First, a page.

The Deployment

Begin setting up your deployment as per normal. If you are strictly using SCCM to deploy Revit, you can use any target for the Administrative Image as it will not be used for client installs directly. When you get to the Content Configuration Page, set your path to R:\Revit\2011\Revit (i use Revit for Revit Architecture, Revit_MEP for Revit MEP and Revit_STR for Revit Structures) and continue through the rest of the deployment.

Once the deployment is finished, go into the AdminImage folder and move the ContentENU and ContentAll folders to R:\Revit\2011\Revit

Next, there are two "content.rcl" files that need to be modified to point to the correct content location. Failure to modify these files will result in the content installation failing.

content.rcl file #1 Located at:

content.rcl file #2 Located at:
AdminImage\RevitSetup\Revit\program files\Autodesk\Root\program\Content.rcl

Open the content.rcl files using Notepad so you can view the contents. At the top of the file you will notice that the first few lines under [silentTargets] point to your central content location, however further down you will see a number of "downloadpath=" entries that point to your original deployment location. Change these too R:\Revit\2011\Revit, i find the Replace command very helpful for this.

Finally, if you created a temporary location for the central content, you will need to copy it to the correct folder and let replication take its course.

The SCCM deployment is created normally, no special considerations are requird outside the standard steps outlined in the Autodesk Deployment Guide.

If you have any questions about this, please post in the comments section below!

Wednesday, August 4, 2010

SMS_Distribution_Manager Caught in a Loop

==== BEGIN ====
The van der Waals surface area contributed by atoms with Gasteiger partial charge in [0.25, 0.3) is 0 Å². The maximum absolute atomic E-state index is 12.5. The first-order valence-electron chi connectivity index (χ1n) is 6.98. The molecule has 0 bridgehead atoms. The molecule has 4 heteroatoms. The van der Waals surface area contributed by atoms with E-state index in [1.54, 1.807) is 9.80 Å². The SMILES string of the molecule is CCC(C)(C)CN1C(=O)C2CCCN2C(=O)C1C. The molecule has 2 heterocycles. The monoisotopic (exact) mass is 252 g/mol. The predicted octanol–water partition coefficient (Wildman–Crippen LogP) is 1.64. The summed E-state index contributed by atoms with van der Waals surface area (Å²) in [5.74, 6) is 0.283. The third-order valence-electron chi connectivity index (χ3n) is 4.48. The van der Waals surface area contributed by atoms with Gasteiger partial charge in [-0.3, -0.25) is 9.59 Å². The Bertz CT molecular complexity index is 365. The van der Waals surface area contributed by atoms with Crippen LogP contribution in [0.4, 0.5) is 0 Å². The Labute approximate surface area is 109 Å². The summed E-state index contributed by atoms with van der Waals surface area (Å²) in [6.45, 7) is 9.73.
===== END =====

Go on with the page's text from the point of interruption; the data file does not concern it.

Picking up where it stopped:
The other day I came across (read: caused) a potentially major and annoying issue when rebuilding a secondary site server. Things were going very well ... used a new site code, the server software installed perfectly, applied the R2 feature pack, configured site settings and setup all our packages to sync to the new server. With 250+ packages it was going to take through the weekend to finish, which i wasn't too worried about.

While that was going on, i decided to do a bit of package cleanup, deleted some old Novell uninstall packages that we no longer needed, to help clean things up a bit. What I didn't pay attention too is that these packages were scheduled to transfer, so when the packages were deleted ... the schedules weren't removed. Imagine my suprise on friday afternoon when i saw 60000 informational messages in my Site Status for this new site. The distmgr.log file was going crazy re-processing these 4 packages that no longer exist.

The bad part, is that because the server was stuck on these 4 packages, nothing else was getting processed by the site server ... which means no packages were installing.

After searching for fixes, the only ones i came across required the original package (with the original packageID). I didn't have this, soo i decided to fudge it a little:

1) i found 4 small .PCK files in the SMSPKG and copied them to a new folder
2) rename the .PCK files to the names of the missing packageIDs
3) copied them back into the SMSPKG folder
4) used the preloadpkgonsite.exe utility to tell the primary server that the package has arrived at the site server

At this point the secondary site server processed the package and unpackaged it too the SMSPKGx$ folder.

Probably not the best way to fix this ... but hey it worked!